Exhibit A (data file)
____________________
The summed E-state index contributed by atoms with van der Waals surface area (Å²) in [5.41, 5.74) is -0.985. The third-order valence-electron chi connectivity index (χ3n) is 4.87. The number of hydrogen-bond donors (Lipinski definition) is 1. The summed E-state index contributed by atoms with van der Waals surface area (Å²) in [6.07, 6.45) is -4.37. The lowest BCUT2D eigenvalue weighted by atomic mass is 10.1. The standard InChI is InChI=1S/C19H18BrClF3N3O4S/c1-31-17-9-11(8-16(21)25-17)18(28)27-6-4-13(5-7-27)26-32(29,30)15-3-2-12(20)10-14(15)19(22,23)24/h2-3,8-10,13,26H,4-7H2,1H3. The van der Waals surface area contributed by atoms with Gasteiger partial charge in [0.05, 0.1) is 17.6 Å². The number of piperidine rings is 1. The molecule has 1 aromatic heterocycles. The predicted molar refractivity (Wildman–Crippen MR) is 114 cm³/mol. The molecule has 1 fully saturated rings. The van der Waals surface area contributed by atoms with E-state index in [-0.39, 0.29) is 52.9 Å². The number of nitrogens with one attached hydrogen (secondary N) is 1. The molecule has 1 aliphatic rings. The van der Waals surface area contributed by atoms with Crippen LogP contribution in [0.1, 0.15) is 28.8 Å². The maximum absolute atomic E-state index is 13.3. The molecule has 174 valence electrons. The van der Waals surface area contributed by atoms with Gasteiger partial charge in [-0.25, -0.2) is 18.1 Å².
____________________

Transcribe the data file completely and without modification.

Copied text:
The summed E-state index contributed by atoms with van der Waals surface area (Å²) in [5.41, 5.74) is -0.985. The third-order valence-electron chi connectivity index (χ3n) is 4.87. The number of hydrogen-bond donors (Lipinski definition) is 1. The summed E-state index contributed by atoms with van der Waals surface area (Å²) in [6.07, 6.45) is -4.37. The lowest BCUT2D eigenvalue weighted by atomic mass is 10.1. The standard InChI is InChI=1S/C19H18BrClF3N3O4S/c1-31-17-9-11(8-16(21)25-17)18(28)27-6-4-13(5-7-27)26-32(29,30)15-3-2-12(20)10-14(15)19(22,23)24/h2-3,8-10,13,26H,4-7H2,1H3. The van der Waals surface area contributed by atoms with Gasteiger partial charge in [0.05, 0.1) is 17.6 Å². The number of piperidine rings is 1. The molecule has 1 aromatic heterocycles. The predicted molar refractivity (Wildman–Crippen MR) is 114 cm³/mol. The molecule has 1 fully saturated rings. The van der Waals surface area contributed by atoms with E-state index in [-0.39, 0.29) is 52.9 Å². The number of nitrogens with one attached hydrogen (secondary N) is 1. The molecule has 1 aliphatic rings. The van der Waals surface area contributed by atoms with Crippen LogP contribution in [0.1, 0.15) is 28.8 Å². The maximum absolute atomic E-state index is 13.3. The molecule has 174 valence electrons. The van der Waals surface area contributed by atoms with Gasteiger partial charge in [-0.25, -0.2) is 18.1 Å².